LHC season 3: cryogenic cooling system upgrade

The particle accelerator returned to service in 2022 after numerous improvements, including an increase in cryogenic cooling power at point 4. 

CERN’s Large Hadron Collider (LHC) is the world’s largest and most powerful particle accelerator. It was commissioned on 10 September 2008, its first run was from 2010 to 2013, its second run was from 2015 to 2018 and its third run will begin in 2022. Many improvements were made during the last shutdown period, including an increase in the power of the cooling system. 


22 superconducting magnets replaced 

During the last shutdown period, 19 dipole magnets and 3 quadrupole magnets were replaced and the cryogenic assemblies for the High-Luminosity LHC (HL-LHC) project were installed along with additional instrumentation to study the heat loads caused by the beam. The High Luminosity Large Hadron Collider (HL-LHC) is an upgrade of the LHC, which aims to achieve instantaneous luminosities a factor of five largerfive times higher than the LHC nominal value, thereby expanding the data sample of the experiments compared with the LHC baseline programme. The HL-LHC should be operational from by the beginning of 2029.  


Increased cryogenic power at LHC Point 4 

According to CERN, the LHC is one of the coldest places on Earth. The 1.9 K (-271.3°C) operating temperature of its main magnets is even lower than the 2.7 K (-270.5°C) of outer space. To get the LHC to this temperature, 120 tonnes of liquid helium flow around a closed circuit in the veins of the accelerator. The LHC cooling system is made up of cryogenic islands with eight helium refrigerators in total. Each even-numbered point in the accelerator (Points 2, 4, 6 and 8) has two refrigerators. 


The Point 4 refrigerators are crucial for the HL-LHC because, as well as cooling Sectors 3–4 and 4–5, they must also cool the sections where the radiofrequency cavities are installed, which require a considerable amount of cooling. The refrigerator is composed of two cold boxes, one on the surface and the other downstream in the tunnel, which cool the helium from room temperature to 20 K (-253.15°C) and from 20 K to 4.5 K respectively – and a unit located in a cavern generating superfluid helium at 1.9 K.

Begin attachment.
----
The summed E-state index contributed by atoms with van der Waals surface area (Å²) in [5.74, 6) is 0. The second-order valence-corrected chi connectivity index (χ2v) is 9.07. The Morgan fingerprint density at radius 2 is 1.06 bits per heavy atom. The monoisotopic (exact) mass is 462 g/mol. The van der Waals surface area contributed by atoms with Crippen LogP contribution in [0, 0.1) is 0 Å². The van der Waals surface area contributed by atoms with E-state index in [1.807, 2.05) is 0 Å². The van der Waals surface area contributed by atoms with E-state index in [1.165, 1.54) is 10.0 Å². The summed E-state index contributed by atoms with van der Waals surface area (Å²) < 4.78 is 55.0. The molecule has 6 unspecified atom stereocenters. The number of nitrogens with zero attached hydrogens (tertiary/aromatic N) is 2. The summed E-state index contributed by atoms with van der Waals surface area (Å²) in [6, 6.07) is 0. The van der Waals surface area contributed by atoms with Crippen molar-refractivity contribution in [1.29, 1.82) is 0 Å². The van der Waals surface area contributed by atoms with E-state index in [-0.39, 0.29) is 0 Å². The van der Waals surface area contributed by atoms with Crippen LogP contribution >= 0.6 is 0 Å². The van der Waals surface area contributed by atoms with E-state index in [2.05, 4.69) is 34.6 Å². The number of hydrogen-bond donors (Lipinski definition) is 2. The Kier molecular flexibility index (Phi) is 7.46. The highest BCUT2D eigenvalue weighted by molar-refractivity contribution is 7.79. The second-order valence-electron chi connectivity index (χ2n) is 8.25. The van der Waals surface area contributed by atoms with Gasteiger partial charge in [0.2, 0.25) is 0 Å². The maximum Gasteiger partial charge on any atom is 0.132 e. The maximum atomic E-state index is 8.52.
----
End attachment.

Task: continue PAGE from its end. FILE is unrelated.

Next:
Upgrades to the LEP refrigerator at Point 4 have increased its cooling power from 16kW to 18 kW, at 4.5 K. To achieve this important extra 2 kW, the four turbines and heat exchangers in each of the cold boxes at Point 4 have been replaced with higher-performing equivalents. 




The new turbines and their heat exchangers, recently installed in the lower cold box at Point 4.
The turbines are mounted on an interface that was specially developed to allow them to be installed from outside the cold box. (Image: CERN) [2]




[1] LHC upgrades during LS2. https://home.cern/press/2022/lhc-upgrades-during-ls2 

[2] LS2 Report: increased cryogenic power at LHC Point 4. https://home.cern/news/news/accelerators/ls2-report-increased-cryogenic-power-lhc-point-4 

[3] High Luminosity LHC Project. https://hilumilhc.web.cern.ch/ 

(image source LHC tunnel: https://cds.cern.ch/images/CERN-PHOTO-202109-138-6)